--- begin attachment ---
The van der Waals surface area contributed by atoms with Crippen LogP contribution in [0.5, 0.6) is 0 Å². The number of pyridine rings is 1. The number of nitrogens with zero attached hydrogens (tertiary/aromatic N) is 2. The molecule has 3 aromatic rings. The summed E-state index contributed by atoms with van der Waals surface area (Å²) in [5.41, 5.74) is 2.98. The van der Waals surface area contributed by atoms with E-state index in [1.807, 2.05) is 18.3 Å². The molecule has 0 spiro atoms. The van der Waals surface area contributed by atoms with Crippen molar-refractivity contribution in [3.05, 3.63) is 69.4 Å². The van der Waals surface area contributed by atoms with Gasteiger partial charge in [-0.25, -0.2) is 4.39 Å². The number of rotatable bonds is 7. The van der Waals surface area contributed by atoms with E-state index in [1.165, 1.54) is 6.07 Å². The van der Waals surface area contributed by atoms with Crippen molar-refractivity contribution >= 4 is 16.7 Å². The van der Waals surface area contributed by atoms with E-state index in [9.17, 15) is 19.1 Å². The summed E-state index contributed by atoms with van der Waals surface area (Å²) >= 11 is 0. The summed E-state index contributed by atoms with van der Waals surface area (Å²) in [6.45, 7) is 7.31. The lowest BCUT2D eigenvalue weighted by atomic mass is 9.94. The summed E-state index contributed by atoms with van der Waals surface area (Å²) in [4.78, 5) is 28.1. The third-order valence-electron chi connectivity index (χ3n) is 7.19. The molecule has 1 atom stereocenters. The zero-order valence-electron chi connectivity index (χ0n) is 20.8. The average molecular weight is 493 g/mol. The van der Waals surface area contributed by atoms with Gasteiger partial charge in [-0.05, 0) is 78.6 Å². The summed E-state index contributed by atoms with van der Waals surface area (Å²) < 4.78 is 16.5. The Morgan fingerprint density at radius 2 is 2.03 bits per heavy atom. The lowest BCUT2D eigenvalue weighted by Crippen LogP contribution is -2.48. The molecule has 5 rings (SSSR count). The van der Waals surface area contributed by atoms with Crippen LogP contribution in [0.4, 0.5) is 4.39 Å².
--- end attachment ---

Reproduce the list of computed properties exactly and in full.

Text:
The van der Waals surface area contributed by atoms with Crippen LogP contribution in [0.5, 0.6) is 0 Å². The number of pyridine rings is 1. The number of nitrogens with zero attached hydrogens (tertiary/aromatic N) is 2. The molecule has 3 aromatic rings. The summed E-state index contributed by atoms with van der Waals surface area (Å²) in [5.41, 5.74) is 2.98. The van der Waals surface area contributed by atoms with E-state index in [1.807, 2.05) is 18.3 Å². The molecule has 0 spiro atoms. The van der Waals surface area contributed by atoms with Crippen molar-refractivity contribution in [3.05, 3.63) is 69.4 Å². The van der Waals surface area contributed by atoms with Gasteiger partial charge in [-0.25, -0.2) is 4.39 Å². The number of rotatable bonds is 7. The van der Waals surface area contributed by atoms with E-state index in [1.165, 1.54) is 6.07 Å². The van der Waals surface area contributed by atoms with Crippen molar-refractivity contribution >= 4 is 16.7 Å². The van der Waals surface area contributed by atoms with E-state index in [9.17, 15) is 19.1 Å². The summed E-state index contributed by atoms with van der Waals surface area (Å²) >= 11 is 0. The summed E-state index contributed by atoms with van der Waals surface area (Å²) in [6.45, 7) is 7.31. The lowest BCUT2D eigenvalue weighted by atomic mass is 9.94. The summed E-state index contributed by atoms with van der Waals surface area (Å²) in [4.78, 5) is 28.1. The third-order valence-electron chi connectivity index (χ3n) is 7.19. The molecule has 1 atom stereocenters. The zero-order valence-electron chi connectivity index (χ0n) is 20.8. The average molecular weight is 493 g/mol. The van der Waals surface area contributed by atoms with Gasteiger partial charge in [-0.05, 0) is 78.6 Å². The summed E-state index contributed by atoms with van der Waals surface area (Å²) < 4.78 is 16.5. The Morgan fingerprint density at radius 2 is 2.03 bits per heavy atom. The lowest BCUT2D eigenvalue weighted by Crippen LogP contribution is -2.48. The molecule has 5 rings (SSSR count). The van der Waals surface area contributed by atoms with Crippen LogP contribution in [0.4, 0.5) is 4.39 Å².